By TIM ALEXANDER
BLOOMINGTON, Ill. — The recently formed Illinois Nutrient Research and Education Council (NREC), comprised of 13 representatives from ag and environmental organizations, the Illinois Department of Agriculture and the Illinois Environmental Protection Agency (EPA), announced a variety of projects for 2013.
These focus on crop production and environmental protection needs, the use of cover crops, chemical application methods and nitrogen management practices. The projects are part of the NREC’s “Keep it for the Crop” (KIC) nutrient stewardship program.
“Illinois agriculture must increase our productivity and demonstrate environmental responsibility, and NREC provides a sustainable source of funding for these endeavors,” said Gary Hudson, NREC chair, representing the Illinois Corn Growers Assoc.
“The Council faced a difficult task in evaluating 30 projects submitted to NREC for consideration and determining which ones are best suited to address the challenges faced in both crop production and water quality. The projects that the Council selected to fund will result in valuable information to farmers and enable agriculture as a whole to make improvements in both of these vital areas.”
Jean Payne, president of the Illinois Fertilizer & Chemical Assoc. (IFCA), said the projects help the state’s farmers avoid lawsuits and potential U.S. EPA regulations by demonstrating, with sound science, the advances Illinois agriculture is making in nutrient loss prevention.
“A slate of lawsuits in Florida, the Chesapeake Bay and now the upper Mississippi River basin are ongoing, with the (2012) lawsuit brought against the U.S. EPA concerning us the most,” Payne said, explaining the impetus for the formation of the NREC and its KIC program.
The Mississippi River basin lawsuit was brought by the Gulf Restoration Network, the Sierra Club, the Natural Resources Defense Council and others, she explained. “The lawsuit seeks to force the EPA to do more to protect water quality. What they want is a (reduced) numeric standard for lakes, streams and rivers. The standard that has been proposed for a state like Illinois is 2 parts (nutrients, such as nitrogen) per million,” she said.
“Our current drinking water standard is 10 parts per million. They want 2 parts per million in lakes and streams, not just drinking water. That is a huge challenge, particularly in a state with very organic soils that naturally release nutrients. If you had a regulatory framework where you had standards like that in waters, agriculture would definitely be impacted.”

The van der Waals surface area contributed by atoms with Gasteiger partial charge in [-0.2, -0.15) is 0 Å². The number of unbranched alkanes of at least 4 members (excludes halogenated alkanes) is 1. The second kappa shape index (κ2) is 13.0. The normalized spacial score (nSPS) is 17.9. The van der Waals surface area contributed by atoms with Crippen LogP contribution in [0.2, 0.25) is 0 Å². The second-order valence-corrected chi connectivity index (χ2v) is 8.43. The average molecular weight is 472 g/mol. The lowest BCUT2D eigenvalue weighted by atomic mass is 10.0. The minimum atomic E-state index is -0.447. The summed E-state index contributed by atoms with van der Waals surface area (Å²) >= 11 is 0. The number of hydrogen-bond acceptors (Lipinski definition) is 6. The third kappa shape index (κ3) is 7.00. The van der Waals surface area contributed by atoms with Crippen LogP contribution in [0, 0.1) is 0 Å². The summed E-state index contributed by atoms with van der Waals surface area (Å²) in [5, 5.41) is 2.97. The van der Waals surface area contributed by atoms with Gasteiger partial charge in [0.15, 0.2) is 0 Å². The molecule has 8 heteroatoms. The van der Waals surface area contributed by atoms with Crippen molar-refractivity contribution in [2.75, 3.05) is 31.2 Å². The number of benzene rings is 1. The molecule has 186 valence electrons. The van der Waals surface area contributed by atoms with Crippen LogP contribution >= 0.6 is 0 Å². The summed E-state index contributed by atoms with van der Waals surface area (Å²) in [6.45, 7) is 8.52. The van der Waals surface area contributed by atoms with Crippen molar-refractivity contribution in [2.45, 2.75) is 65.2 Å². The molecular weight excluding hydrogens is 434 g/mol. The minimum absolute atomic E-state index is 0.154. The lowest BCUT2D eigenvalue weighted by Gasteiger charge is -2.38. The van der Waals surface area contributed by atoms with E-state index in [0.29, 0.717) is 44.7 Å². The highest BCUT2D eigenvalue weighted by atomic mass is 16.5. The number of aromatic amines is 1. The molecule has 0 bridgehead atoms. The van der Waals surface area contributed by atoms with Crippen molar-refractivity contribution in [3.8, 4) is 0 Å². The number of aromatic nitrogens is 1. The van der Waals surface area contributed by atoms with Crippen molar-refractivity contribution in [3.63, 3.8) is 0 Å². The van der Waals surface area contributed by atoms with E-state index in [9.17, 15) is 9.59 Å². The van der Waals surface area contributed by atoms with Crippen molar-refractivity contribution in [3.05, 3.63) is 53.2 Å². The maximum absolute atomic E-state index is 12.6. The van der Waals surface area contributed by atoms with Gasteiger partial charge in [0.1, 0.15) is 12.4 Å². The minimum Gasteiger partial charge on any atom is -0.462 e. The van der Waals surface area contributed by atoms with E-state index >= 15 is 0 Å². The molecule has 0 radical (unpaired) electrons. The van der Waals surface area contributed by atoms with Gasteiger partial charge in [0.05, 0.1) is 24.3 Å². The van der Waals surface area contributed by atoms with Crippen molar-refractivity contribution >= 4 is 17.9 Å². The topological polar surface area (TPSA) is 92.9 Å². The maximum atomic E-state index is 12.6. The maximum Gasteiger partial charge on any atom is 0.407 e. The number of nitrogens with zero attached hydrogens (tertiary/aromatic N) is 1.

The federal EPA is working with state EPA offices to reduce nutrient losses from nonpoint sectors such as agriculture on a voluntary basis – so far. In 2011, the Illinois EPA approached the IFCA, Illinois Department of Agriculture and other state ag organizations to develop a strategy specific to Illinois.
“The whole thought is that if we have a proactive program and demonstrate good nutrient stewardship, then we can avoid becoming a regulated industry,” said Payne.
While the exact locations and properties involved in the NREC’s 2013 roster of studies have not yet been announced, she’s excited about a new five-year cover crops study and a reevaluation of phosphorous (P) and potassium (K) recommendations for various crops to be funded by the NREC.
“Cover crops are of keen interest to farmers in Illinois recently, and their role in a corn-soybean rotation. They are interested in learning more about soil quality, nutrient sequestration and management practices. We want to provide them with the science they need to benefit,” she said. “This is a statewide, coordinated study that’s never been done in Illinois before.”
She added the study will be done in conjunction with the University of Illinois-Urbana Department of Crop Sciences, and include 15 crop fields.
The study of P and K, which will include a look at how various application methods can reduce runoff, is another long-overdue effort to benefit Illinois agriculture, according to Payne.
“The agronomy handbook establishes recommendations for P and K and crops, but those recommendations were developed over 30 years ago,” she said. “There are different hybrids and crop protection products out there now, so we really need to reevaluate P and K recommendations while considering today’s agricultural practices.”
The NREC board also approved a program to study farm water quality managed by the Illinois Council on Best Management, and a joint project seeking viable ways to reduce nutrient losses in critical watersheds with the Soil & Water Conservation District and others.
The Council will also fund an online training program to improve safe handling of anhydrous ammonia by farmers.
All NREC projects are funded by a new, 75-cent tonnage fee paid by farmers for fertilizers in Illinois. The fees collected are held outside state government, administered by the NREC board. In the past, taxes collected and held in state coffers tended to be misdirected or “swept” by legislators for capital projects or other non-agricultural uses, Payne said.